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trated. They criticize researchers making qualitative conclusions based on quantitative changes and their article may be read as a call to engage in qualitative studies for analyzing these quantitative changes. In order to answer questions concerning how work and organizations have changed, not only do we need to count how many more or fewer factory workers or doctors there are, how frequently people change jobs, the proportion of people working who have a university degree and so on. We also need to analyze how occupational practices and discourses have changed and what this means for those working and for the organization as a whole.4 What does it mean for a worker that he or she may no longer expect that a single organization will serve as a platform for his or her entire career? What characterizes “cooperation in cross-functional teams,” “increased use of IT” and “knowledge-intensive work,” and what does it mean for those working? Understanding this necessitates getting close to a real-life setting. We need to talk to people, observe them and study their texts. It is important to note that the methodological frustration of Barley and Kunda should not be seen as a criticism of quantitative studies. On the contrary, they base their work on quantitative changes in order to frame research questions requiring a deeper or further analysis. In other words, the lesson here is that interesting quantitative facts or changes may frequently serve as a point of departure for qualitative analyses. Hence, we may continue to add to our list over motives for engaging in qualitative research:

■■ to challenge rash conclusions concerning a phenomenon (e.g., “flat networks” or “boundaryless careers”)

■■ to explore practices and processes during, within or behind quantitatively measured changes

4 Barley and his colleagues have realized their call in studies on the work of engineers (see, for instance, Barley 1996, 2005; Bechky 2006). Rennstam’s (2007, 2012) studies on engineers, which are frequently used as examples in this book, have also been influenced by the arguments of Barley and Kunda to a great extent.

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■■ to explore what these changes mean for the actors involved ■■ to disentangle an established fact (e.g., “increased use of IT” and “more knowledge-intensive work”) and explain this in more concrete terms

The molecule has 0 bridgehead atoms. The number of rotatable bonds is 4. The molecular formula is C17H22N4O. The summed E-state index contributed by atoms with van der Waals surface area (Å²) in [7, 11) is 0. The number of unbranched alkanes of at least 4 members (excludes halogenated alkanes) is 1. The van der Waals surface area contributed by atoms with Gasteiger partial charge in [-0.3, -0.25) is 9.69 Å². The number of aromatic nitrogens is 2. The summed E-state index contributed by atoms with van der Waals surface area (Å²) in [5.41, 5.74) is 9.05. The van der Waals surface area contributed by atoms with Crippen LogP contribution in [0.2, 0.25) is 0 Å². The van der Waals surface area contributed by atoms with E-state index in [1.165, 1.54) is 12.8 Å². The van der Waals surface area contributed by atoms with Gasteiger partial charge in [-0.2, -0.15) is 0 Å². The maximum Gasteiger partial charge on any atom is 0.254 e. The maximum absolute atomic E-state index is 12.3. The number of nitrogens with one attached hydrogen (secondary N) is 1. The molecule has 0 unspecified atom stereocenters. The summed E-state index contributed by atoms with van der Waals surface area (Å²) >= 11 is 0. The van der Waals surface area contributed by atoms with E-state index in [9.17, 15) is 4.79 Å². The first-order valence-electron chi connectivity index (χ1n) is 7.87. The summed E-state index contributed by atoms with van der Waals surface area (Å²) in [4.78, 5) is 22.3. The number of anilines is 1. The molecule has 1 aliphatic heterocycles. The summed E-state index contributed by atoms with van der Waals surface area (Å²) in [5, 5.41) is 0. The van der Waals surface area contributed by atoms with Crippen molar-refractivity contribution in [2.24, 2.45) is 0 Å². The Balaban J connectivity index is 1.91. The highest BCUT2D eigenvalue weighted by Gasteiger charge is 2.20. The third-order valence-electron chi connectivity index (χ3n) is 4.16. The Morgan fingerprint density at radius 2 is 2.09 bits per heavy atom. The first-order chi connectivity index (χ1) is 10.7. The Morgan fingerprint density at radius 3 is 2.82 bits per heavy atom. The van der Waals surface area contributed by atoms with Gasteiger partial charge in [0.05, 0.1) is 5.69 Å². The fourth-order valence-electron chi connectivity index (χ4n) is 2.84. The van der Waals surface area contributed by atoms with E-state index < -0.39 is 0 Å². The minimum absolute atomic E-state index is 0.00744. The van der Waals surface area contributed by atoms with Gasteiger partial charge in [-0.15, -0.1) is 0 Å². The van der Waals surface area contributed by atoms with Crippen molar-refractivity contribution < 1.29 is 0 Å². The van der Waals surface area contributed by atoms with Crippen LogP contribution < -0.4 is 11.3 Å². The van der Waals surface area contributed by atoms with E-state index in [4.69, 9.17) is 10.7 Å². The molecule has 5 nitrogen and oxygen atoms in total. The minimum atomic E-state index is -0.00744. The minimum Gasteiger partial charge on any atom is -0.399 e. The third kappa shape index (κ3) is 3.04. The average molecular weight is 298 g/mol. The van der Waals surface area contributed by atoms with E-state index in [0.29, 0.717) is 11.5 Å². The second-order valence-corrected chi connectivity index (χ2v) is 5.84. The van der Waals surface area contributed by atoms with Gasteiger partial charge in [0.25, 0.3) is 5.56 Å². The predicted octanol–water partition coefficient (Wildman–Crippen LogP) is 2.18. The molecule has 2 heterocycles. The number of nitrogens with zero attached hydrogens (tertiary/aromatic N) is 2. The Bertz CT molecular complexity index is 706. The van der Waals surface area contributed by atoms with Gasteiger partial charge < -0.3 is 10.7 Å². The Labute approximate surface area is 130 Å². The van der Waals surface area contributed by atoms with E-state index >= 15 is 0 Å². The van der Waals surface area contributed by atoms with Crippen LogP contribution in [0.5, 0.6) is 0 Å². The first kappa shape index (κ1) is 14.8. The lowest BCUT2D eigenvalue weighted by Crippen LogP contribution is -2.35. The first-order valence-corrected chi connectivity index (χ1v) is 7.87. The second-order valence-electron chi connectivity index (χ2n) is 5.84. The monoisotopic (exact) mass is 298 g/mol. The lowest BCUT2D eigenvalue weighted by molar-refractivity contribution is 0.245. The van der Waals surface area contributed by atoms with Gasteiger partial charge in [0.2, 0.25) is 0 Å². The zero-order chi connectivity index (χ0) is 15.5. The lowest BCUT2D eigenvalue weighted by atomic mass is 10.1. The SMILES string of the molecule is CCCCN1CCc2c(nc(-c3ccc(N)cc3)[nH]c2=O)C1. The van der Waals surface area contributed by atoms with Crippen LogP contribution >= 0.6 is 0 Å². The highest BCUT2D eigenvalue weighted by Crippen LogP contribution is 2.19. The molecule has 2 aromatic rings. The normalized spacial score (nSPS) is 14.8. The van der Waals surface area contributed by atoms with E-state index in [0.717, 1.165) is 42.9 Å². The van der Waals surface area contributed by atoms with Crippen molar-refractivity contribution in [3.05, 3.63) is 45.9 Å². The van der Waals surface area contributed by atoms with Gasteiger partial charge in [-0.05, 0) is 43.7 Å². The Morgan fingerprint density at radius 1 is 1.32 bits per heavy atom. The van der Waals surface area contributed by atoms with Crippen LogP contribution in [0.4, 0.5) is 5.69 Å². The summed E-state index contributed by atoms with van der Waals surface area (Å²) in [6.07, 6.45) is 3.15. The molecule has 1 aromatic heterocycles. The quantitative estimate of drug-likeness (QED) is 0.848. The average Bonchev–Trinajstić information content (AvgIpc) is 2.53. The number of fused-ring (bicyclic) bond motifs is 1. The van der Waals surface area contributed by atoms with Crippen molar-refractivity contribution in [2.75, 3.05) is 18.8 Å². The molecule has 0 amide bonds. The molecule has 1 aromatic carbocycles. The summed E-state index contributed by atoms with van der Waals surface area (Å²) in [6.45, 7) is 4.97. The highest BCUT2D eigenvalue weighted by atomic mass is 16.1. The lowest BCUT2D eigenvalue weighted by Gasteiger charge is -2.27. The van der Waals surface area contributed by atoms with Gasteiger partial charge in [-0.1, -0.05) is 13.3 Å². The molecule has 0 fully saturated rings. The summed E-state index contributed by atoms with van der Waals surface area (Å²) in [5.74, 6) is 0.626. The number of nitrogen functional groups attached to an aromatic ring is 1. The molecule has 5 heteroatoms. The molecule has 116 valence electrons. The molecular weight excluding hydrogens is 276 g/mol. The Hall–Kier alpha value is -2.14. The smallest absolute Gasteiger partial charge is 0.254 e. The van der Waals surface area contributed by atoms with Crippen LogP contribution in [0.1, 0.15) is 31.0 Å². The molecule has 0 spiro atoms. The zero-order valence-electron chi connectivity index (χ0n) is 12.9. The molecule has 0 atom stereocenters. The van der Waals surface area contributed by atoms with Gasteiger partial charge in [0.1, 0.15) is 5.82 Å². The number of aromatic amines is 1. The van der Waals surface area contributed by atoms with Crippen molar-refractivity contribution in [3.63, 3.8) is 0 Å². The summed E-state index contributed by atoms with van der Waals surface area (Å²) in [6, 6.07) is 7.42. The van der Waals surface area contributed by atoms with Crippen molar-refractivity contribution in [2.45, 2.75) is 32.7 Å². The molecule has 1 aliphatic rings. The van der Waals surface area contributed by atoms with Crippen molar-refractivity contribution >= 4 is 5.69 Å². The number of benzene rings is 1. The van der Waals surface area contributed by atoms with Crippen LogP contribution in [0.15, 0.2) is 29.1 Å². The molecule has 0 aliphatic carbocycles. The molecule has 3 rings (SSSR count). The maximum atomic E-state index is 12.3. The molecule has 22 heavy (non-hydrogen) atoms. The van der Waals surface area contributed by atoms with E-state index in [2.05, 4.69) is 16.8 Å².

■■ to explore how social mechanisms (e.g., increased use of IT) drive changes in society. The list can be made much longer – there are plenty of reasons for ­carrying out qualitative research. Our ambition with presenting the above review is to awaken or strengthen the reader’s interest in analyzing qualitative material. Hopefully, we have provided further insight into what it entails to study social phenomena in a context, how these are created and what they mean. In light of the above “call” for qualitative analysis, it may be advisable to emphasize that having a good motive for carrying out a study does not always mean that this involves academically viable problems or research questions.5 Even if research frequently originates in new phenomena found in society or organizations, or in social or organizational problems (Bryman 2011), these are not the same as research questions. What characterizes research questions is that they are formulated in relation to existing literature in the area (Silverman 1993; Styhre 2013). A social question thus needs to be made into a research question. Scholars frame these questions by identifying shortcomings in the existing literature; for example, that this phenomenon has not been analyzed to a large extent despite the fact that it is considered important, or that there are good reasons for analyzing the phenomenon from a new

5 For those wanting to learn more about academic problems and research questions, there are plenty of books, such as Holme & Solvang (1997), Bryman (2011), Alvehus (2013) and Styhre (2013).

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perspective (e.g., Alvehus 2013; Bryman 2011; Holme & Solvang 1997).6 Without any reference to existing literature, one may ask: “What does it mean to be a man in an industry dominated by women?” But in order for this question to be seen as part of a theoretical quandary, it needs to be formulated in relation to the literature on gender and organizations.